From the deep end of the unlit
parking lot the full moon looks
savory as a macaroon. Clouds
too thin to conceal anything
sweep along, drooling snowflakes
that burst against my upturned face.
You prefer waiting in the light
cast from the shelter doorway.
We’re planning to adopt a cat,
but because of the pandemic
the shelter can accommodate
only one couple at a time.
The cold shrugs through me with sobs
of self-pity. Two dumpsters loom
in the dark, green steel, monumental,
Egyptian with emphatic form.
We’ve already lost our turn
to an eager young pair
so cat-hungry we have to question
their mutual sanity. You watch
through the glass door as they fuss
over paperwork, their forty-dollar
adoption fee already laid out
in plain cash on the counter.
I’d rather watch the moon leer
through the vague and restless sky.
It often illuminates body parts
daylight hardly ever encounters.
Not tonight, though. Too cold
for noodling in parked pickup trucks
or lying in grass by the river.
At this far end of February
snow sulks two feet deep in meadows.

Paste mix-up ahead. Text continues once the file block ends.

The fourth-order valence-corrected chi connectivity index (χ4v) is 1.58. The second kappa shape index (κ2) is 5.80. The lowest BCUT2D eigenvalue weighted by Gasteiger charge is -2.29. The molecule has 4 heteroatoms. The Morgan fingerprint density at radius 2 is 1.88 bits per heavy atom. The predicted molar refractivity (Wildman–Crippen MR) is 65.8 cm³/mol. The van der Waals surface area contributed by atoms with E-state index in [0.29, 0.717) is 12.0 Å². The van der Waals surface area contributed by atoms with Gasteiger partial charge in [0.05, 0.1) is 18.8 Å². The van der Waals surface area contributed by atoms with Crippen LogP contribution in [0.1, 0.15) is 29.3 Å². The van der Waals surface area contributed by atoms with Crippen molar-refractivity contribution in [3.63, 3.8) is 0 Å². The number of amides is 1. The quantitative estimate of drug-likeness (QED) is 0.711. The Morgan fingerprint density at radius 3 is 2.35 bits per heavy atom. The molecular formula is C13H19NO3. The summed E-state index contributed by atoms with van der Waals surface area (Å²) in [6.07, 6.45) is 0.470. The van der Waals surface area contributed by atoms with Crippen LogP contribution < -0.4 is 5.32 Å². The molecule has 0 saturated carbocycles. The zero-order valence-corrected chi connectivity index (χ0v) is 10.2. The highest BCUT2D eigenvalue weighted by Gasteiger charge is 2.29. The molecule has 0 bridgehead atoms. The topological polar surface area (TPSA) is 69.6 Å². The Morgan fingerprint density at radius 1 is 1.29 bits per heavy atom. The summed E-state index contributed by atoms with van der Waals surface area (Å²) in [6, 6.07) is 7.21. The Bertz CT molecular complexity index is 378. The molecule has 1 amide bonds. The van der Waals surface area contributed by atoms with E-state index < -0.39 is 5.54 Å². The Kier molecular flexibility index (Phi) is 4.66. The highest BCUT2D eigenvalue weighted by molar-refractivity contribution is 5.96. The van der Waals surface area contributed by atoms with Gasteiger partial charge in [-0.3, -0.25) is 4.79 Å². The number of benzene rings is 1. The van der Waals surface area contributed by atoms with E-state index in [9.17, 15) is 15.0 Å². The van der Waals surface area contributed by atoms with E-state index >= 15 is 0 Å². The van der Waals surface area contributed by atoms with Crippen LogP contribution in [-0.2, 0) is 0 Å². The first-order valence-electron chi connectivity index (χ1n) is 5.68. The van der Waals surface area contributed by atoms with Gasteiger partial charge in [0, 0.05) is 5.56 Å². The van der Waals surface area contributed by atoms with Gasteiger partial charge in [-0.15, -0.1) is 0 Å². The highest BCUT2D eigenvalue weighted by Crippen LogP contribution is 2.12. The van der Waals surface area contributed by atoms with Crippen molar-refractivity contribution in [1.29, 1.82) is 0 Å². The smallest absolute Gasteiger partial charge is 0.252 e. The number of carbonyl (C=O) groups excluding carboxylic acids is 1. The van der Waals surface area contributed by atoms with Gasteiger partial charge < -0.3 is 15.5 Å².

The ice on the lakes is thick enough
to discourage even fisherfolk
who arrive with gas-powered drills.
You gesture for me to join you
inside the shelter where a cat
lately abandoned needs us
to encourage a healthy appetite
and growth of a richer pelt.
The moon looks too aloof to notice
whether I’m watching it or not.
Willing to transcend my species,
I follow you indoors where
the brilliant lamplight washes away
the worst of my sinful thinking.
William Doreski lives in Peterborough, New Hampshire. He has taught at several colleges and universities. His most recent book of poetry is Mist in Their Eyes (2021). He has published three critical studies, including Robert Lowell’s Shifting Colors. His essays, poetry, fiction, and reviews have appeared in various journals.